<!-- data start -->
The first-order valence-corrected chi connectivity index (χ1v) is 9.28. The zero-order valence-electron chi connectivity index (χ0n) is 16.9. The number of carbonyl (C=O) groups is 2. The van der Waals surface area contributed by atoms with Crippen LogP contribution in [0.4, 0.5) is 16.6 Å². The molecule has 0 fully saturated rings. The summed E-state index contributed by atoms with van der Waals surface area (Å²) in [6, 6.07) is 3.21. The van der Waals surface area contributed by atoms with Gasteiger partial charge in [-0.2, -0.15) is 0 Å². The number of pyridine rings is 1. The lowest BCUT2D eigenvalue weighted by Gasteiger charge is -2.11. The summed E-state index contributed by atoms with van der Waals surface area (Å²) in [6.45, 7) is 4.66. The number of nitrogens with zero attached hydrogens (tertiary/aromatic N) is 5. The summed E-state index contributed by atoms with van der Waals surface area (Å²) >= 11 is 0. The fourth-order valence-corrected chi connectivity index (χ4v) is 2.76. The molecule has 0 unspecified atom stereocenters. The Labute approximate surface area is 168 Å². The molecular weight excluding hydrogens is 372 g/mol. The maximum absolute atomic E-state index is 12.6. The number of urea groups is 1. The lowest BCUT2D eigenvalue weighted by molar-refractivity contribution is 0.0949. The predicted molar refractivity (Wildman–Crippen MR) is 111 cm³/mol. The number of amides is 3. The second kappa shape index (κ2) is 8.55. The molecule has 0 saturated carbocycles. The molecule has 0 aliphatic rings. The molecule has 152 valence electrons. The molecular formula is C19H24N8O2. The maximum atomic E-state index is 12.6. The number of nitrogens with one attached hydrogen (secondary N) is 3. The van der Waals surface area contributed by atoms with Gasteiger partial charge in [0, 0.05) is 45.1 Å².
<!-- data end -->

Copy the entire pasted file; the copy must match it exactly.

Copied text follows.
The first-order valence-corrected chi connectivity index (χ1v) is 9.28. The zero-order valence-electron chi connectivity index (χ0n) is 16.9. The number of carbonyl (C=O) groups is 2. The van der Waals surface area contributed by atoms with Crippen LogP contribution in [0.4, 0.5) is 16.6 Å². The molecule has 0 fully saturated rings. The summed E-state index contributed by atoms with van der Waals surface area (Å²) in [6, 6.07) is 3.21. The van der Waals surface area contributed by atoms with Gasteiger partial charge in [-0.2, -0.15) is 0 Å². The number of pyridine rings is 1. The lowest BCUT2D eigenvalue weighted by Gasteiger charge is -2.11. The summed E-state index contributed by atoms with van der Waals surface area (Å²) in [6.45, 7) is 4.66. The number of nitrogens with zero attached hydrogens (tertiary/aromatic N) is 5. The summed E-state index contributed by atoms with van der Waals surface area (Å²) >= 11 is 0. The fourth-order valence-corrected chi connectivity index (χ4v) is 2.76. The molecule has 0 unspecified atom stereocenters. The Labute approximate surface area is 168 Å². The molecular weight excluding hydrogens is 372 g/mol. The maximum absolute atomic E-state index is 12.6. The number of urea groups is 1. The lowest BCUT2D eigenvalue weighted by molar-refractivity contribution is 0.0949. The predicted molar refractivity (Wildman–Crippen MR) is 111 cm³/mol. The number of amides is 3. The second kappa shape index (κ2) is 8.55. The molecule has 0 saturated carbocycles. The molecule has 0 aliphatic rings. The molecule has 152 valence electrons. The molecular formula is C19H24N8O2. The maximum atomic E-state index is 12.6. The number of nitrogens with one attached hydrogen (secondary N) is 3. The van der Waals surface area contributed by atoms with Gasteiger partial charge in [0, 0.05) is 45.1 Å².